It is one of the sweetest and best lessons learned to trust the Lord implicitly, no matter the circumstances. To rely so heavily upon Him that we would be in trouble if He did not show up.
I am in a storm just now–both a storm and a listless sea as I wait for more direction for my summer. I haven’t the slightest notion where I will live or where I will work. I have worked to apply to internships and jobs, but now, a mere three weeks away from summer break, I have no leads.
And yet I am at peace.
I’ve encountered many conversations about dreams and desires this semester. Of the Lord doing “immeasurably more than we could ask or imagine.” And I’ve been frustrated. I love dreams. I love potential. I love the thought that something glorious is just around the corner. But how do you cope when nearly every venture to open a new door is slammed in your face? How do you process when your failings grow large and faith grows faint? How do you withstand the battering blows of refusals that weaken your resolve and cause expectation to taste bitter in your mouth?
But here is truth: The greatest adventure of my life is following my Lord. Here is where faith comes alive–not in the days of blessing taken for granted or the nights full of peaceful rest, but here in the days of adversity and the nights that linger long and harsh. Hebrews 11:1 says, “Faith is the assurance of things hoped for, the conviction of things not seen.” In verse 6, the author also states, “and without faith it is impossible to please Him, for whoever would draw near to God must believe that He exists and He rewards those who seek Him.” How easy it is to believe the former and doubt the latter. How could he possibly reward me–be good to me–when he has once more stripped away my desires?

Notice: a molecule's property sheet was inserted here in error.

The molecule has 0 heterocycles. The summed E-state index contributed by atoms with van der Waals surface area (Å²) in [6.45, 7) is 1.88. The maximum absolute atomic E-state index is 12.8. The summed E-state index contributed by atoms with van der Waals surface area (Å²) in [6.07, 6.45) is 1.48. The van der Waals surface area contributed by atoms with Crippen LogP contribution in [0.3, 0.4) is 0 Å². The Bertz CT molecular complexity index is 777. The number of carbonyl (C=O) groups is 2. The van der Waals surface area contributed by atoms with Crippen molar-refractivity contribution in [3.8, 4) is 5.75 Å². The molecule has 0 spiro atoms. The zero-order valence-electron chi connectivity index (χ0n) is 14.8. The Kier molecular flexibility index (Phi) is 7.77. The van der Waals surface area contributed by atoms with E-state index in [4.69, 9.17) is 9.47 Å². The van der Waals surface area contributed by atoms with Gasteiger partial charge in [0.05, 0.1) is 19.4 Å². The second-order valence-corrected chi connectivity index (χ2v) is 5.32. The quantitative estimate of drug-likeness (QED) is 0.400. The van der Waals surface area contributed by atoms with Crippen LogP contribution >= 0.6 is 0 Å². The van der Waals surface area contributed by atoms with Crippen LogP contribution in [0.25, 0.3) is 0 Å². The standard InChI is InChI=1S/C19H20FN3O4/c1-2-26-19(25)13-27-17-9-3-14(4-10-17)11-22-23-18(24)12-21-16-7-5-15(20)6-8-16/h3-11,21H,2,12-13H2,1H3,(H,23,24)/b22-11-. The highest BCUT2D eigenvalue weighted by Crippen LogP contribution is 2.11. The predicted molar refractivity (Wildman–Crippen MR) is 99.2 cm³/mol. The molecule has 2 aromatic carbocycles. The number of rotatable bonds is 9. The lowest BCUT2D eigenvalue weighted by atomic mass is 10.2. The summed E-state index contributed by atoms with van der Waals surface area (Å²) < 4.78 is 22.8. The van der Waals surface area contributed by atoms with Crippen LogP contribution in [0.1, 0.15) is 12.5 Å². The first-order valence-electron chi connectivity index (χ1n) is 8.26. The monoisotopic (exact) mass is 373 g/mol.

But…When did God ever promised to give us the life of our dreams? To allow us to feel complete fulfillment on this earth? Is that not what Heaven is for? Yes, the Lord does grant us the desires of our heart as we delight in him [Ps. 37:4], and yes, he delights to give good gifts to his children [Matt. 7:11], but what if some of his greatest gifts are his refusals?
I have nothing of which to complain, and no just cause for bitterness or anger. The Lord has not given me grand adventures overseas, or thrilling internships in the U.S., or life-changing missions trips for this summer. He has given me instead small tasks of faithfulness in familiar places, and a call to love those around me right here. Jim Elliot told his wife, Elisabeth, while they were waiting to discern whether they should get married, to “not let the longing slay the appetite of the living.” While he was speaking of marriage, I think the sentiment holds true to every season of life, for we are an impatient people who somehow are fooled into thinking the best living is around the corner, when in reality it is in the here and now.
How can I expect the Lord to place big things in my life when I refuse to be faithful, joyful, and content with my one talent I have right now? And even more, could I continue to be faithful, joyful, and content should the Lord never grant me any of my heart’s longings?
The answer is and must be, how can I do otherwise? My Father is so good to me, I cannot even begin to recount His faithfulness, love, protection, kindness, and goodness that have followed me all the days of my life. He has promised me a future and and hope [Jeremiah 29:11]. Will I trust Him for my soul and not for my life?